House to weigh $622.1 million in new Zika funding
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[May 17, 2016]
By Richard Cowan and Timothy Gardner
WASHINGTON (Reuters) - Republicans in the
U.S. House of Representatives will try to pass legislation this week
providing $622.1 million in funds to fight the spreading Zika virus, far
less than the Obama administration has been seeking.
House Appropriations Committee Chairman Hal Rogers introduced the
measure on Monday, according to a statement. The bill would offset
the new spending by taking $352.1 million from an Ebola fund and
another $270 million from a Department of Health and Human Services
The bill "will make dollars available to fight the disease now,
prioritizing critical activities that must begin immediately, such
as vaccine development and mosquito control," Rogers said.
The mosquito-borne Zika virus has been linked to severe birth
defects and other neurological disorders and is beginning to show up
in warm climates in U.S. southern states such as Florida.
The Obama administration in February called for $1.9 billion in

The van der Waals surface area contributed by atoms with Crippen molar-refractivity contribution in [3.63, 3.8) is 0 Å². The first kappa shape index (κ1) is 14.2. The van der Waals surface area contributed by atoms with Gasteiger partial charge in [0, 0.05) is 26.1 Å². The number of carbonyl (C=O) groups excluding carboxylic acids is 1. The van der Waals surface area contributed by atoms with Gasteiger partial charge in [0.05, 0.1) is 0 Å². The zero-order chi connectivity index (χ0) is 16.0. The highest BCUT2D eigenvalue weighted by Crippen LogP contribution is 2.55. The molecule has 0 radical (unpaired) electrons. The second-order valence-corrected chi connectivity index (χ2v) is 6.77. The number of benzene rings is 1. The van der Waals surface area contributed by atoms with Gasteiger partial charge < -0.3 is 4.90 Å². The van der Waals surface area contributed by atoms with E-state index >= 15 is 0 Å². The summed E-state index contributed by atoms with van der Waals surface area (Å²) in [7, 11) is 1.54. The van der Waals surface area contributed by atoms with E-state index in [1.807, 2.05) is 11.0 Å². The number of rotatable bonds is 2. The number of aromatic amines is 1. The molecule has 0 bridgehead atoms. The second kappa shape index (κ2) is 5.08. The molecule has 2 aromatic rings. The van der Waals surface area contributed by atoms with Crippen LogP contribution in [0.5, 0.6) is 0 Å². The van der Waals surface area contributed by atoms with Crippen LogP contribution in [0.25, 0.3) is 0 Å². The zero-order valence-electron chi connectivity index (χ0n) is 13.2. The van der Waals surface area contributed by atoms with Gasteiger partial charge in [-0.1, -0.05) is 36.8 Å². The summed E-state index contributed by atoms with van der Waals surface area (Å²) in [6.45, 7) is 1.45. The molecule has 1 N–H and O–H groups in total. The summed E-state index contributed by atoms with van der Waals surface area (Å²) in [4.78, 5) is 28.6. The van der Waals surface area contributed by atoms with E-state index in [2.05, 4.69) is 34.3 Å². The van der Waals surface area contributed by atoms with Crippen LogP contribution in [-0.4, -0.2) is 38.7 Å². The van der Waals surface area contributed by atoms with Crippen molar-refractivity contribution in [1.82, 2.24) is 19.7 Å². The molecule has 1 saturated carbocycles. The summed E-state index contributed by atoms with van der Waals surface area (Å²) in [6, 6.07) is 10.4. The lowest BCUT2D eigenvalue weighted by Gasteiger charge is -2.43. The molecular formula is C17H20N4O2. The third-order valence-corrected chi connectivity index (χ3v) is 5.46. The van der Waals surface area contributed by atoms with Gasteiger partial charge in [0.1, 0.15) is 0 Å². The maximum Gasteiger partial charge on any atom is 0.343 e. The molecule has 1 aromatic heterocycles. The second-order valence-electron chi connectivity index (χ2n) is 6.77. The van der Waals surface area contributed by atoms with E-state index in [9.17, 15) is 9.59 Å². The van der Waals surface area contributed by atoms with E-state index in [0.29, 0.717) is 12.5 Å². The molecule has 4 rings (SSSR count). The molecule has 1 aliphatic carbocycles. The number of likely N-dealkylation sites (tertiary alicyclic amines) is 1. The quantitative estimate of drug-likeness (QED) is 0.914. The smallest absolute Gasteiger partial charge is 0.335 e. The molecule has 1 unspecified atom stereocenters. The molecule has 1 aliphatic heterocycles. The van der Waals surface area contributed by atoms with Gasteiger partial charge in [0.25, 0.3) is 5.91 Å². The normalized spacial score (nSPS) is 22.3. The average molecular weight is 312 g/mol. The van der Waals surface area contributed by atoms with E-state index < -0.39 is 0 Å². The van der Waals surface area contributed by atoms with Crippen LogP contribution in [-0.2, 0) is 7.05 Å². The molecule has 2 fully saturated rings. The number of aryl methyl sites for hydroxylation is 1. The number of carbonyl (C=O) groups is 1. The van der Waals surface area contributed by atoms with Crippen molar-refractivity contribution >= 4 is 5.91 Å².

emergency funds that would not result in any government spending
The White House and health officials have expressed concerns in the
past with taking money from Ebola programs to pay for Zika virus
But in April, after the Republican-led Congress did not act, it
found a temporary fix to fund the fight against Zika by redirecting
$589 million, mostly from Ebola funds.
White House spokesman Josh Earnest told reporters on Monday that
congressional inaction on supplemental funding meant that health
officials are forced to resort to the equivalent of "digging through
the sofa cushions to try to come up with the necessary money."
The House bill is also at odds with legislation being debated in the
Senate. Competing proposals there would either give Obama the full
$1.9 billion or at least $1.1 billion.
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The Senate is expected to cast initial votes on the alternatives on
Senate Democratic leader Harry Reid accused Republicans of being
“beyond reckless” by being slow to send money to combat a “raging
If the House and Senate approve competing versions they would have
to reconcile their differences and pass one uniform bill before
sending it to Obama for signing into law.
Of the $622.1 million proposed by House Republicans, $230 million
would go to the National Institutes of Health to help support the
development of vaccines to stop the spread of Zika.
Other funds would be contributed to global health programs, through
the State Department and U.S. Agency for International Development,
and for the development of rapid diagnostic tests.
(Reporting By Richard Cowan and Timothy Gardner; Editing by Bernard
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